👉“Great job on that report.”
👉“You knocked that presentation out of the park.”
👉“Thanks for bringing that system back online.”
Praise is easy to give. It’s easy to hear. It makes the giver and the receiver feel good.
🎉“Your thorough research on the infrastructure cost and benefits in that report gave our CFO the clarity she needed to save over $300k in expenses this year while approving the budget for our most important initiatives.”
🎉“You really commanded people’s attention in your presentation. You clearly knew the content, and your pacing was excellent. And you gave just the detail people needed to understand the topic. I’ve already heard two of my colleagues exploring some of the ideas you shared.”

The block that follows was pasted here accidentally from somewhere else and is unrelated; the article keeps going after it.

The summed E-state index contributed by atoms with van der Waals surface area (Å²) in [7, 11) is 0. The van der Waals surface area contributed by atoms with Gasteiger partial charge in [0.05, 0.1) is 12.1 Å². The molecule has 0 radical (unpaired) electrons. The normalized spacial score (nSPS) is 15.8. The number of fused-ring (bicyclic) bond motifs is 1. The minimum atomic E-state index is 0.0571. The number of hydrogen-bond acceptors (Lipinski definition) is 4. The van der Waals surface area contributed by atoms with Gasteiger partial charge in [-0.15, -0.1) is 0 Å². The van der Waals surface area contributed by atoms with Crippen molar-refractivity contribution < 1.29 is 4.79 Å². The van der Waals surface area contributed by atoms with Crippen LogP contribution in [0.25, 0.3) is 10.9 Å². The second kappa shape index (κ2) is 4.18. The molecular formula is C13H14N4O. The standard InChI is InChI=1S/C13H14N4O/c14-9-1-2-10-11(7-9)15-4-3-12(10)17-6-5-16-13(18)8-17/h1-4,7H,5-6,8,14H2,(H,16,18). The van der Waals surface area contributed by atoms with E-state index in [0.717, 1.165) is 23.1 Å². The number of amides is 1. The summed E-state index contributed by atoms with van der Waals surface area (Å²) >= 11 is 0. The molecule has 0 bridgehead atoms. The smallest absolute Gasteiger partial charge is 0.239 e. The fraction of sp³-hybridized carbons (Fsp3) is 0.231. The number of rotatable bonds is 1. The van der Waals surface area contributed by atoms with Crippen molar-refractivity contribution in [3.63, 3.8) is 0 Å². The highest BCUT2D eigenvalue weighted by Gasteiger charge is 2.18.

🎉“Thanks for being so quick to bring the system back online and for keeping me in the loop as you were doing it. When the client calls, it’s a far more positive conversation when I can say that you’re already working on it, and even better when I can tell them it’s fixed while we’re still on the phone. You made that possible today.”
Positive feedback takes more effort to give than praise does. It includes specific actions and specific results. It’s also sometimes harder for the listener to sort through more words to realize that the feedback is positive.
But that detailed positive feedback is far more effective in encouraging effective future behavior.
Praise isn’t wrong. It has its place.
But when you can clearly tie actions to results, the results of positive feedback are well worth the extra effort.
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